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100 ?’s for Government: What stuff should government keep out of?

January 12, 2013

This is Question 9 from “100 Questions for Government” series

Apart from the occasional anarchist, who in their preferred political system would not have time to read this book as they defended their rights, property and privileges, it appears most people value some form of government.  The primary point of contention seems to be how much government there should be and what it should stick its nose into. If the answer was easy, greater minds than mine (of which there are many) would have worked this out long ago. However, while finding a definitive solution may be problematic, there may be some simple rules that might make the decision process less onerous.

Starting points for these rules might be:

  1. If the issue is not related to the purpose of government (justice, defence, facilitation & protecting the weak) stay out of it
  2. If it’s not broken, don’t try to fix it
  3. If the private sector can do it better, let them
  4. If the public sector can do it better, it should
  5. Leave people alone unless there’s a fantastic reason not to

Unfortunately, these rules are open to a pretty broad spectrum of interpretation. For example:

a)    How much facilitation should be provided?
b)   What’s the definition of “broken”?
c)   What does it mean to do something “better”?
d)   What’s a fantastic reason to not leave people alone?

If we start from the perspective that government is the public sector and business the private sector, this might provide some insight into how to answer these questions. Using the US as an example, the best[1] of the private sector is good at:

a)    Making profits
b)   Creating new products and services
c)   Creating economies of scale and experience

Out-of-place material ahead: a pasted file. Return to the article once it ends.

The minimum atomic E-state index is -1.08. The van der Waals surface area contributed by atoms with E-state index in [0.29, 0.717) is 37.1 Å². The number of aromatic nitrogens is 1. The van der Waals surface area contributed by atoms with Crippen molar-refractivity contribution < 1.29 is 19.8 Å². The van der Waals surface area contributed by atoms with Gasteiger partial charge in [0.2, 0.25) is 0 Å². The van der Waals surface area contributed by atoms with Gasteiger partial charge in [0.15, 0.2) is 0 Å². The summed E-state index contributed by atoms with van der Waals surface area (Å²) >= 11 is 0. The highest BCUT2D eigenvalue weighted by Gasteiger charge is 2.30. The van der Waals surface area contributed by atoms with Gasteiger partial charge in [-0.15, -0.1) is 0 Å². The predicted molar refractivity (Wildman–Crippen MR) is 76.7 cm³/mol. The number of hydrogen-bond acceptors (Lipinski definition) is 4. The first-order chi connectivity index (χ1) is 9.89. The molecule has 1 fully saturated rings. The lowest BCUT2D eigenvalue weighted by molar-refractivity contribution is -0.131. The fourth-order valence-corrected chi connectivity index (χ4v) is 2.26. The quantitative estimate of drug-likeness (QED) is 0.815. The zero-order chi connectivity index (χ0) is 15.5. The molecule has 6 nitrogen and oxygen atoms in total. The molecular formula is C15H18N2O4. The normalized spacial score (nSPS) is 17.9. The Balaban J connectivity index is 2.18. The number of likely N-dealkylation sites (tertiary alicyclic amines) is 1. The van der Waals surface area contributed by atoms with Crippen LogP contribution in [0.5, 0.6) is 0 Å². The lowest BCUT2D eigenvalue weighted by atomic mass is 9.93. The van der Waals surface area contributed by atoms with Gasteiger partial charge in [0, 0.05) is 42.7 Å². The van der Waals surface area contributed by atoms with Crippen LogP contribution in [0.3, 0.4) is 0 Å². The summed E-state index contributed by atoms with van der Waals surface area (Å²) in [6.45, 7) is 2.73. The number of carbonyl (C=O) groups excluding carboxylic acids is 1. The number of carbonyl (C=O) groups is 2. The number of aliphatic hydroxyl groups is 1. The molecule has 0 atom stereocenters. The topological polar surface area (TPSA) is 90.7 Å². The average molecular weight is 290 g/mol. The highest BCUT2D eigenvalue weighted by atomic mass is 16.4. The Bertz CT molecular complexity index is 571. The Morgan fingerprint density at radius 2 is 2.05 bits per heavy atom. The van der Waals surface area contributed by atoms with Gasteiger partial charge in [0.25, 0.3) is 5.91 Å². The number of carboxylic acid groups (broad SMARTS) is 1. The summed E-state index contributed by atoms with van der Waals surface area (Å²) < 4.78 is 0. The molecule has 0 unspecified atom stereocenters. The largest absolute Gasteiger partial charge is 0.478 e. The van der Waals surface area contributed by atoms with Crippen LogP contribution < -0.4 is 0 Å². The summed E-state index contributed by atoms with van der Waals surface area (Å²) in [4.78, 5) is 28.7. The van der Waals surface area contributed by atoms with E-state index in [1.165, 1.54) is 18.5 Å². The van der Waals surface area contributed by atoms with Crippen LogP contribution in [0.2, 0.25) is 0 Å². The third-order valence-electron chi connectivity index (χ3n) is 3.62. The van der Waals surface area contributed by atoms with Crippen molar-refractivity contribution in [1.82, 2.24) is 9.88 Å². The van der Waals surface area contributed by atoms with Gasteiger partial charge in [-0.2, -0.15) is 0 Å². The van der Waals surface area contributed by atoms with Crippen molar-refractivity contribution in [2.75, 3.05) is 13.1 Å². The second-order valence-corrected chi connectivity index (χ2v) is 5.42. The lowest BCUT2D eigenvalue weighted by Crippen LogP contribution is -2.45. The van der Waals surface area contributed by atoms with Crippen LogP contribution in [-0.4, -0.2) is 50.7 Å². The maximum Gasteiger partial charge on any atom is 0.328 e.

d)   Investing intelligently in technology
e)    Selling
f)    Delivering repetitive or similar products or services
g)   Creating a business relationship

In contrast, the best of the public sector is good at:

a)    Optimizing cost and service
b)   Delivering existing services
c)   Delivering individualized care
d)   Using the technology available
e)    Enforcing rules and laws
f)    Considering the community impact
g)   Creating a caring relationship

Unless our exploration of government leads us to a communist conclusion, there’s no question that a private sector driven by profit is an important part of our economy. However, whether that sector has an advantage over the public sector’s delivery of the same service on a cost basis will be dependent on how bad the public sector is at delivering it. In addition, it is quite possible that a public service may not have cost as its primary measure of success (e.g. helping veteran’s re-enter the workforce, etc.).

Initial Opinion:

Working out where government shouldn’t be is an interesting balancing act. With facilitation of the populace and protection of the weak as key responsibilities, there has to be a temptation for administrations to stick their nose into everything, which is probably not a great idea.

As a gross generalization, smaller government has to be the preferred alternative but as we’ll find later in this book, it may not be where our leadership has wandered so much as how efficiently they have done it and whether they’ve optimized all of the checks and balances.


[1] I’m reflecting on the best of each sector because that’s what we’re trying to playoff

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